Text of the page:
Topics Topics

Barricades fighter who continued serving his country

Agris Kociņš, from Bauska, central Latvia, is an ex-policeman who received Latvia's highest civil decoration, the Order of the Three Stars, twelve years ago. He was awarded as one of the eight Bauska policemen who defended the Interior Ministry on January 20, 1990 from an assault by an OMON special police force at a pivotal point for Latvian independence.

Latvian Radio spoke with Kociņš, who was present with wife Aija and puffball cat Lakijs, at his flat in Iecava. 

He started working at the Bauska police department at the age of 21. Local police volunteered to protect strategic points in the capital during the barricades movement. "We had to decide. It's our ministry, right? So we have to protect it. And we did so. We volunteered to go to Rīga and defended it," he says.

There were eight of them present during the attack. Three of these men received the Order of the Three Stars earlier, in the 1990s. Agris Kociņš and the others received it only in 2008. "The first to be awarded the order were those who had been wounded, the late Jānis Jasevičs, as well as Aļģis Simanavičs and Renārs Zaļais," says Kociņš.

Kociņš was at work upon learning he'd been awarded the order. "It was about noon. I had no idea I had been given the Order. A colleague called to congratulate me. That's how I learned it," said Kociņš. The colleague had seen Kociņš' name in the official state bulletin.

He had at first thought it was a joke, as 17 years had passed since the 1991 barricades. And they had been issued certificates from the Interior Ministry earlier, so there was no bitterness over not receiving the higher civil honor.

"It was somewhat a surprise that the country had come to value our part in all those events. I was happy to receive the highest state honor," said Kociņš.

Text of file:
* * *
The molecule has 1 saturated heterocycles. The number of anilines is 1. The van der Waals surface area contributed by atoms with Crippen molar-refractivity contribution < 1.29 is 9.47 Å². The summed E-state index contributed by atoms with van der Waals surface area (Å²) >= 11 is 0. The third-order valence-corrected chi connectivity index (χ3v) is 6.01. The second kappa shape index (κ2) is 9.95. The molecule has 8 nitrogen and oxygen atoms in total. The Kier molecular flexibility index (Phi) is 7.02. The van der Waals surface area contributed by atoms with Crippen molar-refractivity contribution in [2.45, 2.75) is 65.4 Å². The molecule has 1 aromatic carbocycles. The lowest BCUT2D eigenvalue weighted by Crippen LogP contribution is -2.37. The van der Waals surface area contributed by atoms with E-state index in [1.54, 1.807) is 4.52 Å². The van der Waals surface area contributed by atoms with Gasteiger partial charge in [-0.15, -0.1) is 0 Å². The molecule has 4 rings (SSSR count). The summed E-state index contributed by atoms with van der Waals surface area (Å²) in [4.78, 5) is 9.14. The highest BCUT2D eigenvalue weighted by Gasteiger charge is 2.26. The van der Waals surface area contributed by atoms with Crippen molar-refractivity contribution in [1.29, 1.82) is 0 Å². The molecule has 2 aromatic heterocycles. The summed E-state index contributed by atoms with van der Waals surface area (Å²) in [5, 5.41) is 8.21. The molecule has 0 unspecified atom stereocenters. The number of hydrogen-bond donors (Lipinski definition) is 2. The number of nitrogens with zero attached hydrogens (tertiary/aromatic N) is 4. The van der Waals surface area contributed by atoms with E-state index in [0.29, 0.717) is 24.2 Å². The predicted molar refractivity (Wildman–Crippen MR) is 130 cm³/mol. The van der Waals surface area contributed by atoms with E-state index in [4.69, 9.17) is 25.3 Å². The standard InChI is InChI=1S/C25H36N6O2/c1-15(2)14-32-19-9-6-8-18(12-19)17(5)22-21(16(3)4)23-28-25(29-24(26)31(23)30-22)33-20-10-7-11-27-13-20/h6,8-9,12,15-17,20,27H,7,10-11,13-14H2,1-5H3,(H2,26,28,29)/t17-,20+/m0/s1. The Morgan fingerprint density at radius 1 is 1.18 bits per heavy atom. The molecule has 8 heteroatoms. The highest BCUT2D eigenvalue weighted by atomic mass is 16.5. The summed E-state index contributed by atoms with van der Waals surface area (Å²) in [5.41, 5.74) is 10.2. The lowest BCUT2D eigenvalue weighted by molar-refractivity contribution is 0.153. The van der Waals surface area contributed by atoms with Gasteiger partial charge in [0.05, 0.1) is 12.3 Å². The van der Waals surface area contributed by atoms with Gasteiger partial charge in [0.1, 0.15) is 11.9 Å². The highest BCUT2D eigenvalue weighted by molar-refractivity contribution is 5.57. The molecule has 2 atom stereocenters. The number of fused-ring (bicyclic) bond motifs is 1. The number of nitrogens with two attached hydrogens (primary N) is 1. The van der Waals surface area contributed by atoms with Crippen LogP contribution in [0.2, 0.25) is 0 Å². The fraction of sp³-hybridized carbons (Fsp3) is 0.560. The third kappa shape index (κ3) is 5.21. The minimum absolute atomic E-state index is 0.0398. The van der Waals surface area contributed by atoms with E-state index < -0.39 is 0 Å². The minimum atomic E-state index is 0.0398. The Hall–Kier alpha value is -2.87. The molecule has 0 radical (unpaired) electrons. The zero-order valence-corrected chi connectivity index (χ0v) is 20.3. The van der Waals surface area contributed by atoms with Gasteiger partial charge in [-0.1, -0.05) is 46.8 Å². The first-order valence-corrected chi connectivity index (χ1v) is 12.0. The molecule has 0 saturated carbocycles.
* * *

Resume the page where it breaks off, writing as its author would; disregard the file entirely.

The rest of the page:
"People have pointed out to me that we had been under fire while others have honors bestowed [for supposedly lesser] feats. True, there's a big difference, but there are other ways people contribute to the state. It's a rather loose honor, which I can receive together with athletes, writers, doctors, and teachers who have worked their whole lives with dedication," said Kociņš.

Kociņš assumes a rather reserved attitude when talking about the events of that January night. "You know, you can't really surprise me anymore," he laughs. He continued working as a policeman, participating in high-risk operations. "Maybe it's in my character. I consider myself a fighter in life. From the fourth grade I have been doing freestyle wrestling. I have graduated from the Murjāņi Sports School. I was a high-ranking athlete in the USSR. As an employee of the State Police, I partook in judo, sambo, and freestyle wrestling championships in Europe and across the world. I've only stopped doing this in the past few years," says Kociņš.

Iekšlietu struktūru Pasaules čempionātā sambo 1997.gadā Kijevā, Ukrainā. Agrim Kociņam – bronzas medaļa

He retired last year and, for the first time since 1993, his mornings are not spent commuting from Iecava to work in Rīga. He is now building a house for the family, and his pastimes include fishing and hunting. 

"I've never had as much free time. I can now dedicate it to myself, and improve things in my life and family," he says.

We also spoke to him about an equivocal event in recent Latvian history, the January 2009 riots in Old Rīga. "I was there, and was present with my officers. Mass riots are very difficult to bear," he says. 

"I thought – well, it's nice we have a free Latvia. But if the people you've fought for throw bricks at you... I am not judging the entire movement as bad, but some individuals... This event left some lasting residue," he recalls.

"But I don't think that was democracy, per se. I think that was just sheer recklessness and shamelessness. You don't fight for democracy with bricks and bottles and looting," says Kociņš.

While as we return to the topic of the 1991 Barricades, Kociņš has this to say. "I would maybe suggest our young people to act with more responsibility towards the country. Now it's their turn. They have to keep protecting it and defending it. It's not like we're not to be counted on anymore, but... [laughs] Well, that's that."  

Seen a mistake?

Select text and press Ctrl+Enter to send a suggested correction to the editor

Select text and press Report a mistake to send a suggested correction to the editor

Features
Features

Please be aware that the LSM portal uses cookies. By continuing to use this site, you agree that we may store and use cookies on your device. Find out more

Accept and continue